ZURICH, Sept 4 (Reuters) - Roche said on Friday it had won breakthrough therapy designation from the U.S. Food and Drug Administration for an experimental haemophilia medicine, aiming for a piece of the $11 billion haemophilia drug market.
The Swiss drugmaker said its U.S.-based Genentech unit’s ACE910 secured the fast-track designation as the company prepares separate Phase III trials in 2015 and 2016, the first in patients with haemophilia A with factor VIII inhibitors and the second for patients without inhibitors.
It represents a threat to more traditional treatments from Novo Nordisk and Baxalta, the target of a $30 billion takeover attempt by Shire.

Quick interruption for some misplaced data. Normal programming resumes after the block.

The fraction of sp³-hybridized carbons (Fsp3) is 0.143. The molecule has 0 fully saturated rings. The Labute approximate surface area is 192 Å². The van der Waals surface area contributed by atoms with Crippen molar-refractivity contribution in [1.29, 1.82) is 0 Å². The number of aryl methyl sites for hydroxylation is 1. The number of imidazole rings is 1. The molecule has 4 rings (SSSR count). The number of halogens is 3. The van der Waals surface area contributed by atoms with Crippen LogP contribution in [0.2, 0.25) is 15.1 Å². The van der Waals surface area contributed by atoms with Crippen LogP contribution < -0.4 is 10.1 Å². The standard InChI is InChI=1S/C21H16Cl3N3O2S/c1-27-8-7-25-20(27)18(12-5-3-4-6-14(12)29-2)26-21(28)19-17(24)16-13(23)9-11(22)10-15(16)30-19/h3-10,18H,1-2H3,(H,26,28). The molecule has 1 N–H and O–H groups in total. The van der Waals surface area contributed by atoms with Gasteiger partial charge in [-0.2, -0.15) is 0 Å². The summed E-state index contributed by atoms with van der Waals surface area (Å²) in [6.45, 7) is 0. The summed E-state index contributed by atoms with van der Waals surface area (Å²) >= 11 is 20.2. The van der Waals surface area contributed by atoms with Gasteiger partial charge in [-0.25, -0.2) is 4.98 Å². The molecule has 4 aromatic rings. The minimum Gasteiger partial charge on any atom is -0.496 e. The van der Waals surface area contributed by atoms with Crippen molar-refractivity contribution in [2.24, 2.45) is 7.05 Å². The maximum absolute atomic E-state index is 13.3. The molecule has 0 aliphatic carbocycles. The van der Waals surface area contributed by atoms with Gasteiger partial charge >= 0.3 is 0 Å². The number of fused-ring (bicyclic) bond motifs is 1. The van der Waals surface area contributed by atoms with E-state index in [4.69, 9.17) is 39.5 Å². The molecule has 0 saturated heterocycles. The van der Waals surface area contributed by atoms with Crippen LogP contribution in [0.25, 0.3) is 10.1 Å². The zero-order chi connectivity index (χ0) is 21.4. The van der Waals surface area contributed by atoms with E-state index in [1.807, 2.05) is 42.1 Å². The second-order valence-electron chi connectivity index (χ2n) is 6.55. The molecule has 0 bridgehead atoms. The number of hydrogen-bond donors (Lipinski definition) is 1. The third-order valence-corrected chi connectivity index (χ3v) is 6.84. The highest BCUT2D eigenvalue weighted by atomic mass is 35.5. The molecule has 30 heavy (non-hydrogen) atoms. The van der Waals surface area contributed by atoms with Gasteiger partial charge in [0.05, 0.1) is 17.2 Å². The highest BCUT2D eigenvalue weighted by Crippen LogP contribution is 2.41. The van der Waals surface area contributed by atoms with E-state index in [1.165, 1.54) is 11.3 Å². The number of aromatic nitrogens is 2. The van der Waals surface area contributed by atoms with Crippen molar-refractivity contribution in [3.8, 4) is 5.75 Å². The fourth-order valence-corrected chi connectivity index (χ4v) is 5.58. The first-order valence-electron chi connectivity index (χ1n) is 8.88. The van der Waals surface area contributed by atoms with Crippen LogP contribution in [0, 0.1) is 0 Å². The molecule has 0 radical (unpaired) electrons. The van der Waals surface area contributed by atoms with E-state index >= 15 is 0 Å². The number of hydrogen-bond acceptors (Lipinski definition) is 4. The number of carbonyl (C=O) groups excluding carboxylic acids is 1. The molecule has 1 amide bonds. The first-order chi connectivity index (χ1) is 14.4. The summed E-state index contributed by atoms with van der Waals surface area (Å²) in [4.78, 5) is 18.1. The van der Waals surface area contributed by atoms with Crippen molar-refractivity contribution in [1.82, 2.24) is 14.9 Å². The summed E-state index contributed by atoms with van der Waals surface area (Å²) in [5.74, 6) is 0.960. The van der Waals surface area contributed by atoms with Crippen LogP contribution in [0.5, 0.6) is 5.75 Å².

Haemophilia A is a rare genetic disorder that prevents blood clotting. Patients receive lifesaving infusions of clotting factors, but development of inhibitors in many of those being treated interferes with efforts to control their bleeding.
With the market for haemophilia medications expected to grow to $11 billion next year, Roche’s ACE910 drug is closely watched because it could change the way the disease is treated.
“FDA has granted breakthrough therapy designation for ACE910, recognising an unmet need for patients with inhibitors and the promise of these early data,” Sandra Hornung, Roche’s chief medical officer, said in a statement.
Last year, Roche said early data indicated encouraging reduction in bleeding rates in all patients.
In 2012, U.S. regulatory changes created the breakthrough therapy designation, allowing the FDA to expedite development and review of drugs whose preliminary clinical evidence indicates substantial improvement over existing therapies. (Reporting by John Miller. Editing by Jane Merriman)